Astros owner Jim Crane mulling name, uniform changes
New owner said team will conduct study to make decision for 2013 season about a new name and uniform for the American League-bound Astros, the MLB affiliate of the RedHawks.
HOUSTON — New Houston Astros owner Jim Crane is considering changing the name of the franchise as well as its uniforms.
Crane said Monday the team will conduct a study to decide whether or not to switch the name.
“We're going to study the information both from the fans and from all sorts of marketing people,” Crane said. “I'm not saying we're going to change. We haven't made the decision yet whether we're going to change.”
The team was established in 1962 as the Colt .45s and has been called the Astros since 1965 when it was changed to coincide with the move to the Astrodome.
Crane said switching uniforms is something they are “highly considering.” Any changes wouldn't happen until 2013 when Houston makes the move from the National League to the American League.
“We had the Colt .45s and everybody liked that one,” Crane said. “So you can imagine how upset they were when we switched that. What you get when you look at the fan base is the older we get and I'm old, you don't like to change. But the younger fans are very receptive to change and the older ones aren't, so that's what we saw with the American League.”
Crane and his staff met with many fans before deciding on these initiatives. He has been looking into ways to improve the team, which finished a franchise-worst 56-106 last season, and the fan experience since the sale from Drayton McLane was completed in late November.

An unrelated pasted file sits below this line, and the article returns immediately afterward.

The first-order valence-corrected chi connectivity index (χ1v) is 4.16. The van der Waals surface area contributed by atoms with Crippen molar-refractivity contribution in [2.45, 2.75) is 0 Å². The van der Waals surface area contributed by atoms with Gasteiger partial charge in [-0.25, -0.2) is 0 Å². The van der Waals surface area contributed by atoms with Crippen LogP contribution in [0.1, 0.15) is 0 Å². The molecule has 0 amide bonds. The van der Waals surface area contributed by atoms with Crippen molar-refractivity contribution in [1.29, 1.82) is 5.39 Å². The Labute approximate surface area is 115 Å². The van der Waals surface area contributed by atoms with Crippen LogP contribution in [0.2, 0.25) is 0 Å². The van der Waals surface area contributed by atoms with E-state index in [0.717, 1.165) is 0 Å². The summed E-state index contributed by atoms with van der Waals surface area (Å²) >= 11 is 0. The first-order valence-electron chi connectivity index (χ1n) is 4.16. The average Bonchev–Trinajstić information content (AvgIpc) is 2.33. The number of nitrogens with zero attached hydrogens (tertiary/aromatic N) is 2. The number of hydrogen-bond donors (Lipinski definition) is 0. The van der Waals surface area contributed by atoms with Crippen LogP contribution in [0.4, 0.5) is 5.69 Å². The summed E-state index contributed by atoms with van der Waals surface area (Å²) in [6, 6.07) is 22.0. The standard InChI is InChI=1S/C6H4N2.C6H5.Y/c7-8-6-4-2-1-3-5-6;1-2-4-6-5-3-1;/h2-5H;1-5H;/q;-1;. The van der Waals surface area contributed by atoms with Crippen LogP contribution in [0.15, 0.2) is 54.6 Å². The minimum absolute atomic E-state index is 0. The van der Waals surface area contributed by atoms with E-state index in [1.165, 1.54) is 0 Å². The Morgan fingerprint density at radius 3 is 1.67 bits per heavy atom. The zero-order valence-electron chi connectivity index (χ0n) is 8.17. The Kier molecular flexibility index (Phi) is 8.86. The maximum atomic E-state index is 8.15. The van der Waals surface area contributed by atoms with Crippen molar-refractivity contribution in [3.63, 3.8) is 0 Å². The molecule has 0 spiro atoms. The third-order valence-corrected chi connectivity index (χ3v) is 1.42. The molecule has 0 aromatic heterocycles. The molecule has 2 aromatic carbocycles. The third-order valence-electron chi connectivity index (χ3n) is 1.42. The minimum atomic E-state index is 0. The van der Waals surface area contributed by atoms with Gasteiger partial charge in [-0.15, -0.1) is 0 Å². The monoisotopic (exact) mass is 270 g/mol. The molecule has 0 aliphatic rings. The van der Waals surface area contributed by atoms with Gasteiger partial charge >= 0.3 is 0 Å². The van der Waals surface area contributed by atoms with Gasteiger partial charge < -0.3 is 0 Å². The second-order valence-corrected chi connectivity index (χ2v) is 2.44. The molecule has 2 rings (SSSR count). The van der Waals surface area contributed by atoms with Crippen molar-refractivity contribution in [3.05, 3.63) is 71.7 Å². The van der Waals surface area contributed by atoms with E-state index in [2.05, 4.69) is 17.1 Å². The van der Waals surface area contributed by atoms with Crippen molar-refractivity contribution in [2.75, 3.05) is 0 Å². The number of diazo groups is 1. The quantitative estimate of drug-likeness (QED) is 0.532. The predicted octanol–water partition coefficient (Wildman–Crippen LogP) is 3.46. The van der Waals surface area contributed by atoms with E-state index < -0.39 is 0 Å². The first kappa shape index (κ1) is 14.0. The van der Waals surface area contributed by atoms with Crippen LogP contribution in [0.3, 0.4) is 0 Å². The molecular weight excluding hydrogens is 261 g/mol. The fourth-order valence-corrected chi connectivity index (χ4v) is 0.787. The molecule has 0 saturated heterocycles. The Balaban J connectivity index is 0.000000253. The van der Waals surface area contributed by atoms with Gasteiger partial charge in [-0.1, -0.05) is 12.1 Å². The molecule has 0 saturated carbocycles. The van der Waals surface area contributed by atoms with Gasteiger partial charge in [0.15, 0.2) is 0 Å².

“We felt that with the new ownership and the way the team performed in the last couple of years that we needed to step forward and try to get the interest back with the fans,” he said.
“We're making some very positive moves to put a better product on the field, and we wanted to get people in the ballpark to experience that.”
The Astros name is a nod to Houston's role in the space program as the site of NASA's Mission Control. Aerospace is a major industry in the metropolitan area, but now that the space shuttle program has ended, the city may be less likely to base its identity on the space program.
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